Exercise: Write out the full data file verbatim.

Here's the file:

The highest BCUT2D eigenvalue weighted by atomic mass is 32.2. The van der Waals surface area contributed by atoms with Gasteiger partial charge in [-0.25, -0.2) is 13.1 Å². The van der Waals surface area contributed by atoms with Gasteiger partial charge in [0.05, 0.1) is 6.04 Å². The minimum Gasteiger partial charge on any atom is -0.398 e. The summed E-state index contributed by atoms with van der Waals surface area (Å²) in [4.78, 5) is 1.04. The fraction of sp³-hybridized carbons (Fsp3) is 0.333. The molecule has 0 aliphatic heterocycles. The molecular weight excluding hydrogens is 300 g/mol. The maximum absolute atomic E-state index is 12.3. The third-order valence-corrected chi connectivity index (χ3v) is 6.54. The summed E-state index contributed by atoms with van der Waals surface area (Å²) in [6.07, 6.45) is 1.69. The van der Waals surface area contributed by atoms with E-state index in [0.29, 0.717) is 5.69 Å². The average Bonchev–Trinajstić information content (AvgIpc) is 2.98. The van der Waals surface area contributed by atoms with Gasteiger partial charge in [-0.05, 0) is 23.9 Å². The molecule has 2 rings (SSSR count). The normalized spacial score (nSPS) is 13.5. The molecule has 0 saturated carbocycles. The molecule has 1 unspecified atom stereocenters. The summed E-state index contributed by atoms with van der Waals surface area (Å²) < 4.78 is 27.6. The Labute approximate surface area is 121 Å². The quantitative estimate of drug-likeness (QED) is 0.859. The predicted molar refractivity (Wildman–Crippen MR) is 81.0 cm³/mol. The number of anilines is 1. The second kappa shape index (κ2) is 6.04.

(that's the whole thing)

The highest BCUT2D eigenvalue weighted by atomic mass is 32.2. The van der Waals surface area contributed by atoms with Gasteiger partial charge in [-0.25, -0.2) is 13.1 Å². The van der Waals surface area contributed by atoms with Gasteiger partial charge in [0.05, 0.1) is 6.04 Å². The minimum Gasteiger partial charge on any atom is -0.398 e. The summed E-state index contributed by atoms with van der Waals surface area (Å²) in [4.78, 5) is 1.04. The fraction of sp³-hybridized carbons (Fsp3) is 0.333. The molecule has 0 aliphatic heterocycles. The molecular weight excluding hydrogens is 300 g/mol. The maximum absolute atomic E-state index is 12.3. The third-order valence-corrected chi connectivity index (χ3v) is 6.54. The summed E-state index contributed by atoms with van der Waals surface area (Å²) in [6.07, 6.45) is 1.69. The van der Waals surface area contributed by atoms with E-state index in [0.29, 0.717) is 5.69 Å². The average Bonchev–Trinajstić information content (AvgIpc) is 2.98. The van der Waals surface area contributed by atoms with Gasteiger partial charge in [-0.05, 0) is 23.9 Å². The molecule has 2 rings (SSSR count). The normalized spacial score (nSPS) is 13.5. The molecule has 0 saturated carbocycles. The molecule has 1 unspecified atom stereocenters. The summed E-state index contributed by atoms with van der Waals surface area (Å²) < 4.78 is 27.6. The Labute approximate surface area is 121 Å². The quantitative estimate of drug-likeness (QED) is 0.859. The predicted molar refractivity (Wildman–Crippen MR) is 81.0 cm³/mol. The number of anilines is 1. The second kappa shape index (κ2) is 6.04.